Whether we like them or not, genetically modified plants are being grown here in Australia and are a part of our food chain. But the latest announcement by the Western Australian government tells us that genetic modification in agriculture is moving beyond grains and cotton and into a new area.
The Western Australia Department of Agriculture and Food (DAFWA) yesterday announced they will conduct an indoor assessment of a fruit fly that has been genetically modified to contain a ‘self-limiting’ gene. This will prevent the female offspring from reaching adulthood so they cannot ‘sting’ fruit crops or reproduce. This goal is to shrink the pest population in the release area.
The Mediterranean fruit fly, or Med Fly as it is known, is a serious horticultural pest in Western Australia. It attacks a range of cultivated fruits and some fruiting vegetables, and costs the WA horticulture industry millions of dollars annually in lost production and control costs.
Growers use a range of methods to combat fruit fly, including pesticides, baiting and orchard hygiene, but the withdrawal of organophosphates from use in commercial orchards has led to renewed interest in innovative solutions against fruit fly.
The modified flies, called Oxitec Med-flies, have a fluorescent marker (DsRed2) to distinguish them from the pests so they can be monitored.
The WA trials will occur within glasshouses, but in Brazil the GM fruit fly has already been approved for outdoor trials.
Professor Tony Clarke, Professor and Chair of Fruit Fly Biology and Management at QUT says, “The Oxitec Med-flies offer a new form of pest control, very closely related to the well-established Sterile Insect Technique (SIT). In the SIT, flies are mass-reared in factories, sterilised by irradiation, and then released into the environment where they mate with wild females. This causes the wild female flies to lay infertile eggs, and eventually the repeated release of sterile male flies can drive the field population to extinction.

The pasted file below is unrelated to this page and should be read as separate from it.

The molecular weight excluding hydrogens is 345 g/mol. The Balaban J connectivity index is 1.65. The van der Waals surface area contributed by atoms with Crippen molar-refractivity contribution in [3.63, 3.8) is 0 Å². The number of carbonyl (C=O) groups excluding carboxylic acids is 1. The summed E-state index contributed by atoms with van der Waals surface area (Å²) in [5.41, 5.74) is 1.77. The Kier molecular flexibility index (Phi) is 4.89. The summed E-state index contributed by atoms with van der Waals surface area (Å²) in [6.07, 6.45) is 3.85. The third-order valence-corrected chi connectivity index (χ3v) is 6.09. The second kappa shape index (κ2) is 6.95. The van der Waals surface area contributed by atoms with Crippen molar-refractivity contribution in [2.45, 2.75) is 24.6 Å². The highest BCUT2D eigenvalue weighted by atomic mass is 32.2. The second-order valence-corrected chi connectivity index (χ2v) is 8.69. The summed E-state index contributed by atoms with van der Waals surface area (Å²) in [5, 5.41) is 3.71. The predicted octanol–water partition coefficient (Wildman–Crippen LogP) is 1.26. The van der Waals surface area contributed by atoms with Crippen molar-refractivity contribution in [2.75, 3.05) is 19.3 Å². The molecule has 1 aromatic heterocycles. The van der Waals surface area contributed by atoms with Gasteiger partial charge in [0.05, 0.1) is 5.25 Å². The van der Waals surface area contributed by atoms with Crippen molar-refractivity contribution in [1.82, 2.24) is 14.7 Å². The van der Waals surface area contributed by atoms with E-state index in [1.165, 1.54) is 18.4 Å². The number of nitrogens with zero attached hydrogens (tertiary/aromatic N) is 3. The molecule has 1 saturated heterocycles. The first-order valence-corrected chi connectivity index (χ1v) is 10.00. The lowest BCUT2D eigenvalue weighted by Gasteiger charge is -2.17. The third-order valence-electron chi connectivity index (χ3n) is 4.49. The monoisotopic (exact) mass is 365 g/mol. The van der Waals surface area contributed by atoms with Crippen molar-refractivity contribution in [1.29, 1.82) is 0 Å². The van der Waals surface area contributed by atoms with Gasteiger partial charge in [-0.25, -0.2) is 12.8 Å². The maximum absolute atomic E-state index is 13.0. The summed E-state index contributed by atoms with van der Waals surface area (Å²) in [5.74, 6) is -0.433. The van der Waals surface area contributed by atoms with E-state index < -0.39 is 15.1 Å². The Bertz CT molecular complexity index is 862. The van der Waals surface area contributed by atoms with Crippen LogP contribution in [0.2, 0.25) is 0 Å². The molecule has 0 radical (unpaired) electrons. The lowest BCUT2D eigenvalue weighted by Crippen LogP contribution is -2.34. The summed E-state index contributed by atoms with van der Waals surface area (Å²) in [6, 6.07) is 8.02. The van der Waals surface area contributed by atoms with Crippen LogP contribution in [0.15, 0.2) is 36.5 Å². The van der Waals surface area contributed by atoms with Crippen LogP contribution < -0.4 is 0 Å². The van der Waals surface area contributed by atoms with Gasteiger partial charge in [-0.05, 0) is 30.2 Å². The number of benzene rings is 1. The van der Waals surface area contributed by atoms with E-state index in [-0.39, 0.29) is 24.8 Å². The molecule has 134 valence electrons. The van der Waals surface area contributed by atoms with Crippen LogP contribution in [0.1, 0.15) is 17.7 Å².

“With the Oxitec flies, the general approach is similar, but in this case the mass-released male flies carry a genetic modification which means that all their offspring die. The released flies are environmentally safe and there is no known risk of genetic contamination from the released flies.”
“The Oxitec approach is not, however, without issues. The flies are genetically modified, and this greatly limits their use under current legislation. Importantly, the lethal gene must be ‘switched off’ in the factory, otherwise the flies could not be reared. This requires the addition of tetracycline hydrochloride to the fly diet. Tetracycline is an antibiotic and how the spent, tetracycline-dosed larval diet from a fruit fly factory (which may run to several tonnes per week) will be properly disposed of will need to be addressed.”
A 2012 poll found that up to 66 per cent of Australians preferred to avoid GM foods as they had some concerns about their safety. But how do we feel about genetically modified insects? And if fruit flies can be modified successfully what will be next?
How do you feel about genetically modified insects here in Australia? Do you think he public should be consulted before this work moves ahead?